For MEB, forever and ever.
If you read the entire decision, the first part of it totally dismisses the Commerce Clause argument for the ACA for good reason.
The reason is that the use of the Commerce Clause to achieve such ends often obfuscates the real costs of governmental interventions, and therefore impedes the functioning of the political process as to the actual choices facing voters, unless you really think that the intellectual class can somehow always calculate the real impact of its regulatory decisions, and most especially always would report such costs honestly.
Of course, to be fair, the other most important actors in American politics, private corporations and the military-industrial-intelligence-foreign policy complex, also often fail to calculate optimally, since it's an imperfect world, but that's why you want to bound power in general, and channel it in mixed forms as to majoritiarian rule and minority rights, property rights especially, if at all possible.
People on the Left aren't thinking very clearly if they don't see any danger in an unbounded power of government, especially over economic activities.
The Left in a certain segment is too much like the Bourbons; remembering everything, and learning nothing. The Right of course does that too, especially one might argue lately in deference to use of force questions, if it's not a world that will ever actually function like a pure Libertarian will like, since there are always compteting considerations.
The best it gets is what the Framers of the Constitution had in mind as to balancing power mainly through the political process, backstopped by basic protections of property rights primarily, if also individual rights in criminal matters, and free speech, and weapons ownership.
But as to why the Right shouldn't completely freak out about Robert's ACA decision, totally unbounding the power of government is not what Roberts did in his decision, if there are some Conservatives like Alberto Gonzales who wish he had refused to take the case on the grounds that it was a tax.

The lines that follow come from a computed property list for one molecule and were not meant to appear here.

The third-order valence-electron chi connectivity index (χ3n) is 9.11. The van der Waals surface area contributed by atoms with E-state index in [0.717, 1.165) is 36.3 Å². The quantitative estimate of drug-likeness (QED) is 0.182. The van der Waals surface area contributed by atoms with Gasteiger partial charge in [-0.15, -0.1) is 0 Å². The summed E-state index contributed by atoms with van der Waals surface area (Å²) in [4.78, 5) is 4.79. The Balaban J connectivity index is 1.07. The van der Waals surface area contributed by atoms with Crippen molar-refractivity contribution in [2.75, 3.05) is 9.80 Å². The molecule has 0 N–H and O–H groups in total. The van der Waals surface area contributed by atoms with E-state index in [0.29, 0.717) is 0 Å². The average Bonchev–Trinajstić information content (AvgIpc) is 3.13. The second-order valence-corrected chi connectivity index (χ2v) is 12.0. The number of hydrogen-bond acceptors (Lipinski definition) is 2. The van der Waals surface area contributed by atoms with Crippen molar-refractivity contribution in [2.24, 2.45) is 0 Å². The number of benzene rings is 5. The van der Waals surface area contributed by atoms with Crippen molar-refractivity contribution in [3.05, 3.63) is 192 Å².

In the future, some who strictly follow jurisprudential principles of Original Intent and Judicial Restraint will make that case or controversy argument, if what's done is done.
Once Roberts decided the Individual Mandate would be a penalty in terms of statutory interpretation of the Anti-Injunction Act, as to there existing or not exising a case or controversy, he then proceeded to demolish the Commerce Clause as providing an unbounded power of the Federal government to exercise control over citizens.
Why people on the Left now crowing over the ACA decision in some quarters don't see that there is a good reason in Anglo-American tradition to bound the power of the government to control property and economic activity in general is beyond me.
But as to the rest of the Roberts decision, it has the advantage of forcing the argument towards taxation, where it belongs.
Too often the Commerce Clause is used as an excuse to force things on people they have to pay for, allegedly for other's benefit, but without having to use a direct question to the people of the Several States: Would you like to pay for that and put your money where your mouth is?
One good thing a Conservative could take from the ACA decision is that by rejecting that use of the Commerce Clause, the Left in a general sense now has to ask more for the monies it wishes to take from one set of people and give to another more directly, which is what the political system will decide.
Conservatives also now need to offer what it is that they think is optimal in terms of a Federal role in healthcare, noting that unless you really think abolishing Medicare and Medicaid is within the realm of the politically feasible, unlikely, that Federal role won't be zero, nor Constitutionally does it have to be, because of what Roberts correctly pointed to as the General Welfare Clause in Article One, Section Eight.
Moreover, as to why the Right need not totally freak out about the ACA decision, yet, what was not really addressed in the decision was the nature of what constitutes a "Direct tax," which if ACA runs amok and starts incentivizing broccoli consumption so to speak with Pol Pot like intensity as to tax penalties (if you don't go to the gym every day and eat broccoli every day and go to the re-education meeting to ponder the works of Dear Leader Obama, you pay a fine of $10,000), could in the context of the Roberts decision easily be re-litigated, which is to say that if Roberts possibly let a camel's nose in the tent, it's so far only a nose, and moreover, the political process is ultimately where such questions as to do we wish to sleep with camels are best decided anyway, a Conservative Original Intent principle.